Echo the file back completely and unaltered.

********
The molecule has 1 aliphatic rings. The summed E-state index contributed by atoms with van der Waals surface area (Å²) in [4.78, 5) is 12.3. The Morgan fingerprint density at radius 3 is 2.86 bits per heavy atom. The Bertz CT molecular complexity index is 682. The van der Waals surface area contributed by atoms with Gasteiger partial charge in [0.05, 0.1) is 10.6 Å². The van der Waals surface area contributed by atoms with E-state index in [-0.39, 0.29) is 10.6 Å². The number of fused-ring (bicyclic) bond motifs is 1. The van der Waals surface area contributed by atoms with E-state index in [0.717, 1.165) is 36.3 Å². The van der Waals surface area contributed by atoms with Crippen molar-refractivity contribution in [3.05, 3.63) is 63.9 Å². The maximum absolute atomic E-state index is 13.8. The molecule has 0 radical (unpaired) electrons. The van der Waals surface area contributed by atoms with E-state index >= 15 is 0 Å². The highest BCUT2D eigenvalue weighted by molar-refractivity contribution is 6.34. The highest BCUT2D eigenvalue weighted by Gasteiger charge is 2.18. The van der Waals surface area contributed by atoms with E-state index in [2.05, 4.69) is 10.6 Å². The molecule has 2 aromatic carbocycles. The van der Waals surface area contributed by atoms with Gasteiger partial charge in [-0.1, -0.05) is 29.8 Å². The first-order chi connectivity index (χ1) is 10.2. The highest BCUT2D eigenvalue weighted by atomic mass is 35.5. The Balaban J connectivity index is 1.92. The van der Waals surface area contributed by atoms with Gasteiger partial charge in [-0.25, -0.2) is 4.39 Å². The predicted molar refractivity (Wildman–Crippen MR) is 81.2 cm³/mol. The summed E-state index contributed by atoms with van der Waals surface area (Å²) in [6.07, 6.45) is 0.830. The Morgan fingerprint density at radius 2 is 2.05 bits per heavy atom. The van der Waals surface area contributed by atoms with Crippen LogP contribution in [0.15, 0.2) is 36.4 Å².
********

The molecule has 1 aliphatic rings. The summed E-state index contributed by atoms with van der Waals surface area (Å²) in [4.78, 5) is 12.3. The Morgan fingerprint density at radius 3 is 2.86 bits per heavy atom. The Bertz CT molecular complexity index is 682. The van der Waals surface area contributed by atoms with Gasteiger partial charge in [0.05, 0.1) is 10.6 Å². The van der Waals surface area contributed by atoms with E-state index in [-0.39, 0.29) is 10.6 Å². The number of fused-ring (bicyclic) bond motifs is 1. The van der Waals surface area contributed by atoms with E-state index in [0.717, 1.165) is 36.3 Å². The van der Waals surface area contributed by atoms with Crippen molar-refractivity contribution in [3.05, 3.63) is 63.9 Å². The maximum absolute atomic E-state index is 13.8. The molecule has 0 radical (unpaired) electrons. The van der Waals surface area contributed by atoms with E-state index >= 15 is 0 Å². The highest BCUT2D eigenvalue weighted by molar-refractivity contribution is 6.34. The highest BCUT2D eigenvalue weighted by Gasteiger charge is 2.18. The van der Waals surface area contributed by atoms with E-state index in [2.05, 4.69) is 10.6 Å². The molecule has 2 aromatic carbocycles. The van der Waals surface area contributed by atoms with Gasteiger partial charge in [-0.1, -0.05) is 29.8 Å². The first-order chi connectivity index (χ1) is 10.2. The highest BCUT2D eigenvalue weighted by atomic mass is 35.5. The Balaban J connectivity index is 1.92. The van der Waals surface area contributed by atoms with Gasteiger partial charge in [-0.25, -0.2) is 4.39 Å². The predicted molar refractivity (Wildman–Crippen MR) is 81.2 cm³/mol. The summed E-state index contributed by atoms with van der Waals surface area (Å²) in [6.07, 6.45) is 0.830. The Morgan fingerprint density at radius 2 is 2.05 bits per heavy atom. The van der Waals surface area contributed by atoms with Crippen LogP contribution in [0.15, 0.2) is 36.4 Å².